There’s a hole in the middle of Prague, and we want you to know what’s in it. The early 1980s metro station at Národní třída is the scene of a fascinating archaeological dig that we’ll be visiting in this month’s Science Journal.
“What we see in front of us are the remains of the townhouses that used to be here. There are five of them here, and the way they looked changed from small houses of townspeople to larger buildings that were built further back from the street. Through time, the structure gets more dense, they added wells and waste pits, and those are the places where we make the most finds. And aside from those coins, pottery fragments, bones and so on, we have taken various samples for archeo-botanic analyses, so we will be able to reconstruct the early Praguers’ diet, the illnesses they suffered from, and so on.”
“Yes, it shows the very lively development of this part of the city. The place where we are standing is actually the border between Old Town and New Town. Right next to the place we are studying was an ancient road that led from Prague Castle through Old Town to Vyšehrad, and one of the gates to the city through the fortification was a few dozen metres from here. So this was a gathering point for traders and other service tradesmen. In the later periods, like in the 17th and 18th century, then of course the social structure of the inhabitants changed and Renaissance buildings are built, followed by Baroque and Neoclassical and so on.”
“What you see here is part of a burial site where the individual bodies have been laid in ordered rows like on a chessboard. We have already dug out the graves here. The bodies were laying with their heads to the west, feet to the east, with their arms by their sides, and the state they were in was surprising, because they were wonderfully preserved. So all in all we uncovered six graves that I would tentatively date to the turn of the 13th century.”
“We know that among them there were about three women – the anthropological survey is still underway. The bones show that the deceased worked in a hunched over position, they did hard work that left its mark on their skeletons. We are also going to do a DNA analysis as well and from that we should have some approximate idea as to their ethnicity or where they were from.”
Can you describe what it might have looked like right here at Národní Třída at the time that these graves were dug, in the 12th to 13th centuries?
Under what is going to be a very modern multifunctional building at this site you can follow the complex meshing of one era into another. As the farmers ran out of space for storing their products and feeding their animals, the space became used more and more by merchants and craftsmen, until even more people begin moving to the city in the 19th century and there is more residential rather than economic area. In the 20th century the lot changes altogether, filling up with restaurants, offices, administrative spaces and so on, showing the various needs of each century until it is cemented over for the construction of the Soviet-style metro station. The metro in fact runs just metres away from ancient cellars still being explored and learned from beneath Spalená Street.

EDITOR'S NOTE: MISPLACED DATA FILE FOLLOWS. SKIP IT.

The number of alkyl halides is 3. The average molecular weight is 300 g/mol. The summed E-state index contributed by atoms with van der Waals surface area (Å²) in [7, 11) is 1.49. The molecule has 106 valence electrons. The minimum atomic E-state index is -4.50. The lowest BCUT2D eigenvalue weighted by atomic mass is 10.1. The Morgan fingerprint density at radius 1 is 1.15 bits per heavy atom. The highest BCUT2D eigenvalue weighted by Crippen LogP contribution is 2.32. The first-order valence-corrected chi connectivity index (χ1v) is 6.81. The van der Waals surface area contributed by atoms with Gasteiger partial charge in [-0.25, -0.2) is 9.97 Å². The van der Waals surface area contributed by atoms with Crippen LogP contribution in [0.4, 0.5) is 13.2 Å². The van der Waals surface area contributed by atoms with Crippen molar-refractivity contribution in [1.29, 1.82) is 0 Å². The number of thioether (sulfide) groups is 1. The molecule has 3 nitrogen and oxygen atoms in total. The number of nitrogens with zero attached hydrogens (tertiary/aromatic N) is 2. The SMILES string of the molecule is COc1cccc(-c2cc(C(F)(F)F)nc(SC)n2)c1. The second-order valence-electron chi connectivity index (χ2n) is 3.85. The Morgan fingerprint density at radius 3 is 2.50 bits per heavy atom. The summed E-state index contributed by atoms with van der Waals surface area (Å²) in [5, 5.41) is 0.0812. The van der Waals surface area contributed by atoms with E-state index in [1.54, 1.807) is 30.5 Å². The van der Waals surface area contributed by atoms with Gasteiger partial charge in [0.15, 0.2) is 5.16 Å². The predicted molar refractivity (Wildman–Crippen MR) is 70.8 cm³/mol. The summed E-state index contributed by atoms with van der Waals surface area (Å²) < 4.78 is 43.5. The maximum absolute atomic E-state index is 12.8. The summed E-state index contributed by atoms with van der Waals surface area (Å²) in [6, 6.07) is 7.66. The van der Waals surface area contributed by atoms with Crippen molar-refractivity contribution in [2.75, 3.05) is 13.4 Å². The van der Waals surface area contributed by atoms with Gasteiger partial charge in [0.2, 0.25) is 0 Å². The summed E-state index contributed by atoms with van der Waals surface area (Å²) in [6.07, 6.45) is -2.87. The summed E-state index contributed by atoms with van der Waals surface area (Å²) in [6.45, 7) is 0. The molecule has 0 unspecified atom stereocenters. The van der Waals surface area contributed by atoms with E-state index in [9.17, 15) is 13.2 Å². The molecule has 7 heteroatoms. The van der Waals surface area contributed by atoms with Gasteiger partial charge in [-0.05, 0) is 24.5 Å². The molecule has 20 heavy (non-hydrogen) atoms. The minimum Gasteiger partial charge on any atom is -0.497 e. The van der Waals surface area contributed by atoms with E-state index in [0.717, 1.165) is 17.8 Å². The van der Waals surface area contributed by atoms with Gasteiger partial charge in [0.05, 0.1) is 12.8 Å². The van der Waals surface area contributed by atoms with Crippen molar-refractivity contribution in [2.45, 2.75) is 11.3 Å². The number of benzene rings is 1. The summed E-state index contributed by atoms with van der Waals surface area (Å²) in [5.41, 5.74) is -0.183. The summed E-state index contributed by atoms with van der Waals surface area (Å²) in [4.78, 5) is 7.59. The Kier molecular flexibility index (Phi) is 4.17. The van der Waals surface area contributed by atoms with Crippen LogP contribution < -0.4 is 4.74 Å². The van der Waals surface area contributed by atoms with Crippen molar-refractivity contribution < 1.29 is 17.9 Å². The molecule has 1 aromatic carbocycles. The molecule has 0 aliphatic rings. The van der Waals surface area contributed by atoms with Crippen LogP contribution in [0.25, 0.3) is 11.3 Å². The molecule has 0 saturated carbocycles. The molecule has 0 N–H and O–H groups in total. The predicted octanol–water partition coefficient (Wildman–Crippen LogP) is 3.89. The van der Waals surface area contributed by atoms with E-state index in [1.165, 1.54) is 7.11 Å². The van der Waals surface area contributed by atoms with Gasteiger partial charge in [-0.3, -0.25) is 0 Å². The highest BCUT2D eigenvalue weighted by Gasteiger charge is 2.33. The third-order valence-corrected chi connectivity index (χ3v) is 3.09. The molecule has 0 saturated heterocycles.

“Four or five.”
Four or five metres, and it’s very cool now, and it’s very beautiful.
“This is the oldest of the cellars that we have here, so it’s from the mid 1300s. The layout of this cellar is beautifully legible and it’s a wonderful teaching aid for students and art historians. You can follow the development of building methods and urban transformation on the structure here. The walls show right here that the original floor was almost two metres higher, and the ceiling was not vaulted but flat. As they ran out of space they made these other cellars under the street; this one is twice as large, and they stop changing things for the most part at the beginning of the 16th century. And next door there are another two cellars, each about three times larger than this one...
Coming back up to the busy streets above is something of a shock, and it is a beautiful reminder of everything the modern world is literally based on and derives from. As one shopping centre and multifunctional building springs up in Prague after another, I’m concerned about whether these ruins will go the way of so many others, being documented only to be preserved in archives while progress ploughs over the real thing forever. The answer is happily no.
That was archaeologist Tomasz Cymbalak ending that edition of Science Journal. Thanks for joining us today and I hope you’ll tune in again next month.
The episode featured today was first broadcast on August 29, 2010.